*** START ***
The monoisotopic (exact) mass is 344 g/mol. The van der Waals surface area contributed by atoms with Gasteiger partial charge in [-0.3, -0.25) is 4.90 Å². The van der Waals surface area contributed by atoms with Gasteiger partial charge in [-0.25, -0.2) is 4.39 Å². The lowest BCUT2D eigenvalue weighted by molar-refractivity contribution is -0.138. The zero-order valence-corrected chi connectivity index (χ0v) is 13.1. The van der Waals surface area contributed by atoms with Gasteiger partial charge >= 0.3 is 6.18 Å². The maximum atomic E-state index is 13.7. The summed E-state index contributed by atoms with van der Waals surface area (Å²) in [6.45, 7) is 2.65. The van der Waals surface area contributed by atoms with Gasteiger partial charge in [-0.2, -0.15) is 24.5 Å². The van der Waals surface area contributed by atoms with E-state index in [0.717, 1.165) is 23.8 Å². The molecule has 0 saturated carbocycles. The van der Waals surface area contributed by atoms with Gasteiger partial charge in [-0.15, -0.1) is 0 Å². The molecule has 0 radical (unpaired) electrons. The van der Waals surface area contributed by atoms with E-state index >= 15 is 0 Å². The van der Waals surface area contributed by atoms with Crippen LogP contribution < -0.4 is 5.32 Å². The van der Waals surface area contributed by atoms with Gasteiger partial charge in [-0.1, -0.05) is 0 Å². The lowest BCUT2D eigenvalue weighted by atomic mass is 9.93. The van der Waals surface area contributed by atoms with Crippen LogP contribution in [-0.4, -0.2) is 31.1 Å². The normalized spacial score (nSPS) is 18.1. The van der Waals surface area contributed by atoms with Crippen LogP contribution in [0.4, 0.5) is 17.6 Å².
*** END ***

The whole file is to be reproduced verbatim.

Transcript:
The monoisotopic (exact) mass is 344 g/mol. The van der Waals surface area contributed by atoms with Gasteiger partial charge in [-0.3, -0.25) is 4.90 Å². The van der Waals surface area contributed by atoms with Gasteiger partial charge in [-0.25, -0.2) is 4.39 Å². The lowest BCUT2D eigenvalue weighted by molar-refractivity contribution is -0.138. The zero-order valence-corrected chi connectivity index (χ0v) is 13.1. The van der Waals surface area contributed by atoms with Gasteiger partial charge >= 0.3 is 6.18 Å². The maximum atomic E-state index is 13.7. The summed E-state index contributed by atoms with van der Waals surface area (Å²) in [6.45, 7) is 2.65. The van der Waals surface area contributed by atoms with Gasteiger partial charge in [-0.2, -0.15) is 24.5 Å². The van der Waals surface area contributed by atoms with E-state index in [0.717, 1.165) is 23.8 Å². The molecule has 0 saturated carbocycles. The van der Waals surface area contributed by atoms with Gasteiger partial charge in [-0.15, -0.1) is 0 Å². The molecule has 0 radical (unpaired) electrons. The van der Waals surface area contributed by atoms with E-state index >= 15 is 0 Å². The van der Waals surface area contributed by atoms with Crippen LogP contribution < -0.4 is 5.32 Å². The van der Waals surface area contributed by atoms with Gasteiger partial charge in [-0.1, -0.05) is 0 Å². The lowest BCUT2D eigenvalue weighted by atomic mass is 9.93. The van der Waals surface area contributed by atoms with Crippen LogP contribution in [-0.4, -0.2) is 31.1 Å². The normalized spacial score (nSPS) is 18.1. The van der Waals surface area contributed by atoms with Crippen LogP contribution in [0.4, 0.5) is 17.6 Å².